Hello food guilt, my old friend…

Travel is finally back on the agenda, and after the year we’ve all had you can bet we’re in need of a getaway.

But for a lot of us, the precise moment when we’re supposed to be relaxing around food is when fear and guilt see us tense up.

Food-guilt triggers that send us spiralling

Maybe you’re heading away with family or friends you haven’t seen since before lockdown and you’re worried they’re going to comment on your weight?

Maybe you’re looking at that bikini like it’s a pair of shackles – the one, uncomfortable thing standing in-between you and having fun in the water. (Side note – I may have an answer for this one in this post).

Or maybe the phones are out in full force, snapping away, and every time you see a picture of yourself you’re flooded with self-criticism, meaning you just can’t relax and be in the moment. 

I know these feelings deep in my bones, because for years – and oh so many holidays – they were my feelings, too.

I used to feel guilty after eating on holidays. Then I learned how to take a break from diet nonsense. Spoiler alert: No tummy control swimsuit required.
Holiday snaps – for some people a case of The More The Merrier, for others a source of body dysmorphia and food guilt. Image: Lyndi Cohen

Take a holiday from diet nonsense with this nifty hack

I weep for how many holidays I ruined for myself because I couldn’t get over food guilt and crappy body image. I want so desperately for you to find the freedom I have found because there is truly no better feeling on this earth than soaking up every last drop of holiday relaxation. You deserve it.

So, I want to share a great hack I learned from a psychologist. It was originally presented as a CBT technique for dealing with anxiety, but I find it also works a treat when food guilt and body hate weasels its way into my consciousness.

It goes like this: your worries are going to try and pop up and get attention from you, and there is a part of your brain that feels it has to attach to them in order to solve them. That’s why worries are so good at getting our attention! Trying not to focus on whatever anxious (or, in this case, food guilt-related) thought is popping up is a lot like telling yourself NOT to think about polar bears – try it right now – it becomes the only thing you latch onto! Instead, watch the thought arrive, and then tell yourself “I recognise that’s an anxious thought, and I’ll explore it later. Right now I’m on a holiday so I get to delay it for another time.”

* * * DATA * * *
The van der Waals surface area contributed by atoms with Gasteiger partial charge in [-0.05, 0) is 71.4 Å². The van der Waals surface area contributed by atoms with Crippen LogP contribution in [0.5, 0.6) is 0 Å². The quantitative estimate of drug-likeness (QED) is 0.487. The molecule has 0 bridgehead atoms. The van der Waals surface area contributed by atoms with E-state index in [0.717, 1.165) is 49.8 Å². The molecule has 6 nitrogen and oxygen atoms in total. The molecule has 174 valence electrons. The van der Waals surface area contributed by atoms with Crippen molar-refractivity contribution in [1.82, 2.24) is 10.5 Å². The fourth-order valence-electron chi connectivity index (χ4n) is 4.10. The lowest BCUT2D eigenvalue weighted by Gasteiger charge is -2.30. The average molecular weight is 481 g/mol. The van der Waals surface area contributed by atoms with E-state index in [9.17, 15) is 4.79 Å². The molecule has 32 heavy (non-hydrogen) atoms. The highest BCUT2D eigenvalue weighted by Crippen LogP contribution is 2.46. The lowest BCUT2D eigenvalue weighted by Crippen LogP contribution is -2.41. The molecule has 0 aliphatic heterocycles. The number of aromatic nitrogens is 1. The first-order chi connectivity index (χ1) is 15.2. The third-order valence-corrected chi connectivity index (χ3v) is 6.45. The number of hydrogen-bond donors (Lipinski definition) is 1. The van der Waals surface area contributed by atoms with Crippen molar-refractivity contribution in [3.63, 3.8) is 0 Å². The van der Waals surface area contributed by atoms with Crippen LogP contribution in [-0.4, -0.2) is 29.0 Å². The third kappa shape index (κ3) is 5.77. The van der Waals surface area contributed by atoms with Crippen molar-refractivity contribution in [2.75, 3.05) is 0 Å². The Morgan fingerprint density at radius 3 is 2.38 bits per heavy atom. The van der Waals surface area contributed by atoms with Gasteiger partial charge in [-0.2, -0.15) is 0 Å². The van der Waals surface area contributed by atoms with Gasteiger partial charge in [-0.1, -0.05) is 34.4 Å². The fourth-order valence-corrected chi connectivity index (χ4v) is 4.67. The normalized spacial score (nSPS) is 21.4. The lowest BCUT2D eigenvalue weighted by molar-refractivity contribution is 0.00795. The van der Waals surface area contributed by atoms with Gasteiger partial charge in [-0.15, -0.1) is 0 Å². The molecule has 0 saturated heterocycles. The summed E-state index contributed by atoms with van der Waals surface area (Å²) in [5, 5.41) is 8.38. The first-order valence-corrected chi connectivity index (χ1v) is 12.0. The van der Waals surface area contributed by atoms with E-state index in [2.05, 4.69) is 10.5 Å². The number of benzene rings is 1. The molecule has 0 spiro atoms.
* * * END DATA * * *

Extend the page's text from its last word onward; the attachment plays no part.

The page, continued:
I know it sounds silly, but it’s almost like an out-of-office reply on your emails. The email might be waiting for you when you get home, but you don’t have to deal with it at a time when it’s going to ruin your beachside Aperol spritz and the new Liane Moriarty book.

Me then: I hate my body on the beach. Me today: Soaking up every last drop of well-deserved relaxation, rather than dealing with food guilt on holidays.
Hello holidays! Time to relax (without bathing suit anxiety). Image: Unsplash

…And a few more tools to pack alongside your bathing suit …

As well as the tip above, I’ve got loads more hard-won tools for helping you get through your next holiday without it being ruined by body dysmorphia or food guilt. Here are a few mantras I want you to take on holiday with you:

  • “It’s not my life’s purpose to have a flat stomach and look good from every angle.”
  • “I’m exactly where I’m meant to be.”
  • “I accept myself – and I accept others.”
  • “My body is allowed to change. I trust that my body will look after me if I listen to it, instead of criticism.”
  • “I’m allowed to relax around food. When I return to my usual routine, my body will return to its usual shape.”

After nearly two years of cancelled plans and daydreaming about going on holidays again, are you really willing to let diet culture gatecrash the party? Screw that! Life’s too short…

If you’d love ongoing support to eat healthily when the holiday is over and side-step the guilt, check out Back to Basics. You can try it free for 7-days and get a whole bunch of support to be healthy and accept your already very lovely body.